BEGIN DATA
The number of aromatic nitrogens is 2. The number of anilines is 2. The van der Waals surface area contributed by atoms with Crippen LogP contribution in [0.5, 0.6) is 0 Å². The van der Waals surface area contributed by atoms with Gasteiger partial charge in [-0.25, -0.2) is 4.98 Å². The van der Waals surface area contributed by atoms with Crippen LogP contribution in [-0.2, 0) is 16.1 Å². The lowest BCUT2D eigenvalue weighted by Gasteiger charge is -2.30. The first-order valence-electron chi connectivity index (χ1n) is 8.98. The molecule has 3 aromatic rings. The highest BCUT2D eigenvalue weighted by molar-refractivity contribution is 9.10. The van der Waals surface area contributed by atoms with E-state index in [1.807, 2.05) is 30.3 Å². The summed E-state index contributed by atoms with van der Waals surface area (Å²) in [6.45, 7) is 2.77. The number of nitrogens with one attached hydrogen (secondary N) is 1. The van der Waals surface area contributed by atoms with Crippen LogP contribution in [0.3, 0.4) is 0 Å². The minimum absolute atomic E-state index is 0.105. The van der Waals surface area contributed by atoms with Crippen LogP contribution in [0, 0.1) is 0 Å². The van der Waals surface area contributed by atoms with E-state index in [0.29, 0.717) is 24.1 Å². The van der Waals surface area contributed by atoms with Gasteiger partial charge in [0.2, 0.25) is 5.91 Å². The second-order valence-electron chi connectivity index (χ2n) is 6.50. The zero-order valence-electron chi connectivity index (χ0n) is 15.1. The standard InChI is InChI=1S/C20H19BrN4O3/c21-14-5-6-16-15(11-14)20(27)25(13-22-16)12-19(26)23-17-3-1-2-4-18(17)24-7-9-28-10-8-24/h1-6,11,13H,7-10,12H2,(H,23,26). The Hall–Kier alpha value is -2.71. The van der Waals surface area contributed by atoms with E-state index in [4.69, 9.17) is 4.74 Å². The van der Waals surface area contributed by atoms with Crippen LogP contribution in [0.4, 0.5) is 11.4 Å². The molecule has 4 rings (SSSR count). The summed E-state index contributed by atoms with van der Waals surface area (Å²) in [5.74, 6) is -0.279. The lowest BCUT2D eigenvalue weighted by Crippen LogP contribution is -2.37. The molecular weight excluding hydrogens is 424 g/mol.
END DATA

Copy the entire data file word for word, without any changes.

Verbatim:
The number of aromatic nitrogens is 2. The number of anilines is 2. The van der Waals surface area contributed by atoms with Crippen LogP contribution in [0.5, 0.6) is 0 Å². The van der Waals surface area contributed by atoms with Gasteiger partial charge in [-0.25, -0.2) is 4.98 Å². The van der Waals surface area contributed by atoms with Crippen LogP contribution in [-0.2, 0) is 16.1 Å². The lowest BCUT2D eigenvalue weighted by Gasteiger charge is -2.30. The first-order valence-electron chi connectivity index (χ1n) is 8.98. The molecule has 3 aromatic rings. The highest BCUT2D eigenvalue weighted by molar-refractivity contribution is 9.10. The van der Waals surface area contributed by atoms with E-state index in [1.807, 2.05) is 30.3 Å². The summed E-state index contributed by atoms with van der Waals surface area (Å²) in [6.45, 7) is 2.77. The number of nitrogens with one attached hydrogen (secondary N) is 1. The van der Waals surface area contributed by atoms with Crippen LogP contribution in [0.3, 0.4) is 0 Å². The minimum absolute atomic E-state index is 0.105. The van der Waals surface area contributed by atoms with Crippen LogP contribution in [0, 0.1) is 0 Å². The van der Waals surface area contributed by atoms with E-state index in [0.29, 0.717) is 24.1 Å². The van der Waals surface area contributed by atoms with Gasteiger partial charge in [0.2, 0.25) is 5.91 Å². The second-order valence-electron chi connectivity index (χ2n) is 6.50. The zero-order valence-electron chi connectivity index (χ0n) is 15.1. The standard InChI is InChI=1S/C20H19BrN4O3/c21-14-5-6-16-15(11-14)20(27)25(13-22-16)12-19(26)23-17-3-1-2-4-18(17)24-7-9-28-10-8-24/h1-6,11,13H,7-10,12H2,(H,23,26). The Hall–Kier alpha value is -2.71. The van der Waals surface area contributed by atoms with E-state index in [4.69, 9.17) is 4.74 Å². The van der Waals surface area contributed by atoms with Crippen LogP contribution in [0.4, 0.5) is 11.4 Å². The molecule has 4 rings (SSSR count). The summed E-state index contributed by atoms with van der Waals surface area (Å²) in [5.74, 6) is -0.279. The lowest BCUT2D eigenvalue weighted by Crippen LogP contribution is -2.37. The molecular weight excluding hydrogens is 424 g/mol.